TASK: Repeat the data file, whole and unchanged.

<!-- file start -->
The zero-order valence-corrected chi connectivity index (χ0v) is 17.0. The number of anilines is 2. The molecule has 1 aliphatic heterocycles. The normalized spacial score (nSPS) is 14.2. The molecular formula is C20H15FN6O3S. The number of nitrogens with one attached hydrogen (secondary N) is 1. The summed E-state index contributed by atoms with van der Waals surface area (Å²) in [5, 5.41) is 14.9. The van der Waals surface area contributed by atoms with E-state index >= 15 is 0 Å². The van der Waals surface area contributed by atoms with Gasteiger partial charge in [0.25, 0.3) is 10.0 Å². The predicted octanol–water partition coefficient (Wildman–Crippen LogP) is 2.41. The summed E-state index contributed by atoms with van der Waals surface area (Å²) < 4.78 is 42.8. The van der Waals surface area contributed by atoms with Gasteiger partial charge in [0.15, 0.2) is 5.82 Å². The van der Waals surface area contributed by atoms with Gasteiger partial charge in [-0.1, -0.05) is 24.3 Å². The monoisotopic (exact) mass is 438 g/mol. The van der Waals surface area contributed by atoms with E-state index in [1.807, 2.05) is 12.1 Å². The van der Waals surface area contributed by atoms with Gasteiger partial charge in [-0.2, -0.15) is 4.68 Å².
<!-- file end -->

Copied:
The zero-order valence-corrected chi connectivity index (χ0v) is 17.0. The number of anilines is 2. The molecule has 1 aliphatic heterocycles. The normalized spacial score (nSPS) is 14.2. The molecular formula is C20H15FN6O3S. The number of nitrogens with one attached hydrogen (secondary N) is 1. The summed E-state index contributed by atoms with van der Waals surface area (Å²) in [5, 5.41) is 14.9. The van der Waals surface area contributed by atoms with E-state index >= 15 is 0 Å². The van der Waals surface area contributed by atoms with Gasteiger partial charge in [0.25, 0.3) is 10.0 Å². The predicted octanol–water partition coefficient (Wildman–Crippen LogP) is 2.41. The summed E-state index contributed by atoms with van der Waals surface area (Å²) < 4.78 is 42.8. The van der Waals surface area contributed by atoms with Gasteiger partial charge in [0.15, 0.2) is 5.82 Å². The van der Waals surface area contributed by atoms with Gasteiger partial charge in [-0.1, -0.05) is 24.3 Å². The monoisotopic (exact) mass is 438 g/mol. The van der Waals surface area contributed by atoms with E-state index in [1.807, 2.05) is 12.1 Å². The van der Waals surface area contributed by atoms with Gasteiger partial charge in [-0.2, -0.15) is 4.68 Å².